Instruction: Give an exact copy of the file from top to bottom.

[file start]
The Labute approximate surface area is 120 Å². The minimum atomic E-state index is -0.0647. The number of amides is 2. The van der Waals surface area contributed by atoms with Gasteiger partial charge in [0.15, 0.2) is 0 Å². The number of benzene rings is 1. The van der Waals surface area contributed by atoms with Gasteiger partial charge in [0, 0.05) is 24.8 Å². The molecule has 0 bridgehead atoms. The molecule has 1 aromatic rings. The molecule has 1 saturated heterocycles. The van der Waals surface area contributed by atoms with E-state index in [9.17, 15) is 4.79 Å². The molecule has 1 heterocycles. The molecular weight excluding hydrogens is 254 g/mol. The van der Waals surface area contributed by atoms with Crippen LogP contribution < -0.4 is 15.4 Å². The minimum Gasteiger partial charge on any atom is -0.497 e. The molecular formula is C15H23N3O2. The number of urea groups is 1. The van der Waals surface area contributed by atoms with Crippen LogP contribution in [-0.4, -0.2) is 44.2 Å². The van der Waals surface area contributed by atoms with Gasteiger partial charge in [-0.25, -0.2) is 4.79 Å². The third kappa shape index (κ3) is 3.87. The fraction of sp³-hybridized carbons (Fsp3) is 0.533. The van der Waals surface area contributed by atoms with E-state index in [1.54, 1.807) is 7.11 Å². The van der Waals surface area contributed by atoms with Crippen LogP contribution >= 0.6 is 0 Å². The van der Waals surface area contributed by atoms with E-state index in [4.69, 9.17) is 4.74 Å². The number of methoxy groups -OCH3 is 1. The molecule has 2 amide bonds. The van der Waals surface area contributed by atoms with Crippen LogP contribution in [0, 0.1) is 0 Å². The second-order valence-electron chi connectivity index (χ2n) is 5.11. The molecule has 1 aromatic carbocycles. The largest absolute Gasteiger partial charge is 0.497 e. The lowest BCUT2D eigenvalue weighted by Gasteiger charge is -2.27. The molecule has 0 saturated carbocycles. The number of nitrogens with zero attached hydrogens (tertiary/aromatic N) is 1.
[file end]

The Labute approximate surface area is 120 Å². The minimum atomic E-state index is -0.0647. The number of amides is 2. The van der Waals surface area contributed by atoms with Gasteiger partial charge in [0.15, 0.2) is 0 Å². The number of benzene rings is 1. The van der Waals surface area contributed by atoms with Gasteiger partial charge in [0, 0.05) is 24.8 Å². The molecule has 0 bridgehead atoms. The molecule has 1 aromatic rings. The molecule has 1 saturated heterocycles. The van der Waals surface area contributed by atoms with E-state index in [9.17, 15) is 4.79 Å². The molecule has 1 heterocycles. The molecular weight excluding hydrogens is 254 g/mol. The van der Waals surface area contributed by atoms with Crippen LogP contribution < -0.4 is 15.4 Å². The minimum Gasteiger partial charge on any atom is -0.497 e. The molecular formula is C15H23N3O2. The number of urea groups is 1. The van der Waals surface area contributed by atoms with Crippen LogP contribution in [-0.4, -0.2) is 44.2 Å². The van der Waals surface area contributed by atoms with Gasteiger partial charge in [-0.25, -0.2) is 4.79 Å². The third kappa shape index (κ3) is 3.87. The fraction of sp³-hybridized carbons (Fsp3) is 0.533. The van der Waals surface area contributed by atoms with E-state index in [1.54, 1.807) is 7.11 Å². The van der Waals surface area contributed by atoms with Crippen LogP contribution >= 0.6 is 0 Å². The van der Waals surface area contributed by atoms with E-state index in [4.69, 9.17) is 4.74 Å². The number of methoxy groups -OCH3 is 1. The molecule has 2 amide bonds. The van der Waals surface area contributed by atoms with Crippen LogP contribution in [0, 0.1) is 0 Å². The second-order valence-electron chi connectivity index (χ2n) is 5.11. The molecule has 1 aromatic carbocycles. The largest absolute Gasteiger partial charge is 0.497 e. The lowest BCUT2D eigenvalue weighted by Gasteiger charge is -2.27. The molecule has 0 saturated carbocycles. The number of nitrogens with zero attached hydrogens (tertiary/aromatic N) is 1.